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To the Last Man (1933)

6.5
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Ratings: 6.5/10 from 201 users  
Reviews: 12 user | 2 critic

In Kentucky just after the Civil War, the Hayden-Colby feud leads to Jed Colby being sent to prison for 15 years for murder. The Haydens head for Nevada and when Colby gets out of prison he heads there also seeking revenge. The head of the Hayden family tries to avoid more killing but the inevitable showdown has to occur, complicated by Lynn Hayden and Ellen Colby's plans to marry.

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Title: To the Last Man (1933)

To the Last Man (1933) on IMDb 6.5/10

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Cast

Complete credited cast:
...
Lynn Hayden
Esther Ralston ...
Ellen Colby
Jack La Rue ...
Jim Daggs
...
Bill Hayden
...
Neil Stanley
Noah Beery ...
Jed Colby
Gail Patrick ...
Ann Hayden Stanley
Egon Brecher ...
Mark Hayden
Muriel Kirkland ...
Molly Hayden
Fuzzy Knight ...
Jeff Morley
James Eagles ...
Eli Bruce (as James C. Eagles)
Eugenie Besserer ...
Granny Spelvin
Harlan Knight ...
Grandpa Chet Spelvin
Jay Ward ...
Lynn Hayden - as child
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Storyline

In Kentucky just after the Civil War, the Hayden-Colby feud leads to Jed Colby being sent to prison for 15 years for murder. The Haydens head for Nevada and when Colby gets out of prison he heads there also seeking revenge. The head of the Hayden family tries to avoid more killing but the inevitable showdown has to occur, complicated by Lynn Hayden and Ellen Colby's plans to marry. Written by Maurice VanAuken <vanauken@comcast.net>

Plot Summary | Add Synopsis

Taglines:

Two families at war . . . to the last man!

Genres:

Western

Parents Guide:

 »
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Details

Country:

Language:

Release Date:

15 September 1933 (USA)  »

Also Known As:

Law of Vengeance  »

Company Credits

Production Co:

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Technical Specs

Runtime:

Sound Mix:

(Western Electric Noiseless Recording)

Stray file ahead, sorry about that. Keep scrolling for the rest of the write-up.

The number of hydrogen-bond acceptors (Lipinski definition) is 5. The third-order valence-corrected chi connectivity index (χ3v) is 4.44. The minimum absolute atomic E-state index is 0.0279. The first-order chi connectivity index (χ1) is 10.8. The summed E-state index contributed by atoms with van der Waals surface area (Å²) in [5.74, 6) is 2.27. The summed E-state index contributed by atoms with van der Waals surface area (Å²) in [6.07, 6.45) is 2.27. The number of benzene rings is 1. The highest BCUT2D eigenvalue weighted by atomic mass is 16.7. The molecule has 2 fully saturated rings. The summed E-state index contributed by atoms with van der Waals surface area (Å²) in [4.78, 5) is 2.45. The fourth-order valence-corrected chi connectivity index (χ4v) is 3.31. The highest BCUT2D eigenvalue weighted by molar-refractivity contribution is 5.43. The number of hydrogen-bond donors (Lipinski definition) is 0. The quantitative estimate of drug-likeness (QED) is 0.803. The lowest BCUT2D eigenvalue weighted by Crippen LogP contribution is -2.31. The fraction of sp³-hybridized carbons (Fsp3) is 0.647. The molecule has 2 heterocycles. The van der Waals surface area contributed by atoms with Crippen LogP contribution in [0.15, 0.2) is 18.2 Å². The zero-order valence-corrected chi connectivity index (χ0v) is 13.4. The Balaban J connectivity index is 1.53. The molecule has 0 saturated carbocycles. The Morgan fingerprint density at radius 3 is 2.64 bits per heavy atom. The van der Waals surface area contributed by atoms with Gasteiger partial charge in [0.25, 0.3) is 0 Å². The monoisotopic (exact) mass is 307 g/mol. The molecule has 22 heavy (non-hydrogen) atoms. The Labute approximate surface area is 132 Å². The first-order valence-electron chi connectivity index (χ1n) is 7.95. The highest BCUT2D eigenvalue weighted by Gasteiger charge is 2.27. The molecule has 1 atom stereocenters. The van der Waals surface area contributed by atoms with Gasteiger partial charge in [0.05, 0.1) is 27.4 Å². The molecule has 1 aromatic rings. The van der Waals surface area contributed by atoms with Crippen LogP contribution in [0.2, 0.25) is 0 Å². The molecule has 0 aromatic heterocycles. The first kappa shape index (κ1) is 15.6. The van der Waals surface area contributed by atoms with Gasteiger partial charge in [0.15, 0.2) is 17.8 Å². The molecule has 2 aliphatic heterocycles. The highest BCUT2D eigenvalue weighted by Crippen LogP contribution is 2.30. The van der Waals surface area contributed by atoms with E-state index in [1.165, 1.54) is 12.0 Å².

Aspect Ratio:

1.37 : 1
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Did You Know?

Trivia

The landslide sequence includes a lot of archive footage from the silent version, To the Last Man (1923), filmed ten years earlier. See more »

Quotes

Granny Spelvin: It ain't honorable to take a family feud to court. It won't spill no blood for you.
Mark Hayden: I want no blood spilled for me.
Granny Spelvin: Then you're puttin' yourself above the Prophets! An eye for an eye and a tooth for a tooth. It's in the Book!
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Crazy Credits

The opening credits feature the names and titles on printer-press paper... See more »

Connections

Version of To the Last Man (1923) See more »

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User Reviews

 
Shirley Temple Could Have Been Killed!
28 April 2010 | by (The Lonesome Prairie) – See all my reviews

After spending fifteen years in prison for killing the patriarch of a rival clan, Noah Beery heads west to continue the family feud that turned him into a murderer. While he attempts to goad his rivals into another round of killing, Beery's daughter falls for Randolph Scott, who as a boy watched him murder his grandfather.

Another decent entry in Paramount's Zane Grey series, this features early performances from Scott and Buster Crabbe, as well as an early directing job for the great Henry Hathaway.

It's also fairly interesting in it's use of the old silent film trick of introducing each cast member as they appear, via a subtitle and a little bit of precode skinny dipping.

Speaking of precode, this appears to be pre-common-sense as well, when in one scene a young Shirley Temple is sitting outside and a hidden bad guy shoots her doll in the head, which is only a few feet away. This might not seem very alarming today, but this was before the invention of modern special effects, when film studios employed actual sharpshooters for these types of scenes, a practice that was abandoned when James Cagney refused to do another film that involved him being shot at.

In other words, A LIVE ROUND WAS FIRED PAST SHIRLEY'S HEAD!!


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